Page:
World Economy

Businesses Want Carbon Markets to Combat Climate Change  

Businesses Want Carbon Markets to Combat Climate Change  Businesses Want Carbon Markets to Combat Climate Change  

Pricing harmful carbon through dedicated marketplaces is emerging as businesses’ preferred way of tackling climate change. It is also the cornerstone of EU policy, but critics say that alone won’t be enough.

“We know who the enemy is, it is carbon,” Angel Gurria, secretary general of the Organization for Economic Cooperation and Development (OECD) said at the recent Paris Business and Climate conference. “We should hit it on the head with a blunt instrument as hard as possible ... a big fat price,” DW reported.

Ahead of the Paris climate summit in the autumn, Europe’s big energy companies have chimed in, with the likes of BP, Royal Dutch Shell, Total and Statoil amongst others demanding a global price on carbon in a letter to the UN’s top climate official, Christiana Figueres.

While Greenpeace has dubbed the proposal a “smoke screen” Sandrine Dixson-Decleve from the University of Cambridge Institute for Sustainability Leadership told DW that it showed that energy firms were taking a pro-active approach and that the mindset was changing.

  Changing Mindset

“Most of the business community, including the financial community, have declared that we need the right carbon pricing mechanisms”, adding that “it is one of the major pillars of being able to move fast towards a low-carbon economy.”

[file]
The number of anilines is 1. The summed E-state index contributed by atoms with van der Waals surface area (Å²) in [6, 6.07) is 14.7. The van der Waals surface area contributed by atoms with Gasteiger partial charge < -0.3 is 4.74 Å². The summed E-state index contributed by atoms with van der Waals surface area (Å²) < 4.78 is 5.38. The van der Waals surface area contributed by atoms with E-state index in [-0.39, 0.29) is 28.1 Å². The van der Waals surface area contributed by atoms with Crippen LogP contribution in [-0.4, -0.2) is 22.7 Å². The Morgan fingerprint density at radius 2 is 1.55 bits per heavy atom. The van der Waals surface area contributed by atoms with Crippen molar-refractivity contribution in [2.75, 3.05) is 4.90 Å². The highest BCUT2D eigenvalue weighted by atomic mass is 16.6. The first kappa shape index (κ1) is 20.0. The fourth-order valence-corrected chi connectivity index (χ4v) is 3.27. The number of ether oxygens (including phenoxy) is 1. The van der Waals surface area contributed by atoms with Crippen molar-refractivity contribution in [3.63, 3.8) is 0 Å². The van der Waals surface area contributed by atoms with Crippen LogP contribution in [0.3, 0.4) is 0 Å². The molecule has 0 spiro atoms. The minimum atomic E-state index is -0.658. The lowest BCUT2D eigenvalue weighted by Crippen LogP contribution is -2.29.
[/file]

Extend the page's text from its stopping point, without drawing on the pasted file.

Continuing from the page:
The price, she admits is far too low at present, around $7 (6.4 euros) on average globally. Experts say it should be at least $20, some say it should be between $50 and $100 to really further decarbonization, meaning the process of achieving a zero-emissions economy.

But what are the right pricing mechanisms? In their letter to the UN’s Figueres, the six energy giants say they favor having carbon markets across the globe, where emissions can be traded. It “allows countries that have emission units to spare - emissions permitted them but not “used” - to sell this excess capacity to countries that are over their targets,” according to the 1997 Kyoto protocol, where the concept first took shape.

  Price Drop

The EU introduced the world’s first emissions trading scheme (ETS) in 2005, as one of the main pillars of its climate policy. But it has been under fire lately as the price of carbon has dropped due to an oversupply of allowances on the market. It means that burning fossil fuels like coal has become cheap, defeating the purpose of the ETS.

Last month, the EU reacted by agreeing to withdraw some of the surplus allowances from the market and putting them in reserve.

But “once these surplus allowances are brought back to the market again, it allows companies to pollute more in the future,” Femke de Jong, police officer at NGO Carbon Market Watch told DW.

“So, what we as NGOs are saying is to permanently remove surplus pollution rights. We currently have more than 2 billion, it’s expected to grow to 4 billion by 2020 - it’s two times the cap on the EU ETS.”

“It’s very strange to see that EU leaders have said the ETS is the cornerstone of our climate and energy policy even though it hasn’t worked so far,” she says, adding that there is a lot of funding, among others from the World Bank, going to places like China to set up similar schemes.

And indeed, the World Bank recently said that any agreement reached in Paris should send an “unequivocal signal” that markets would play a key role in tackling climate change.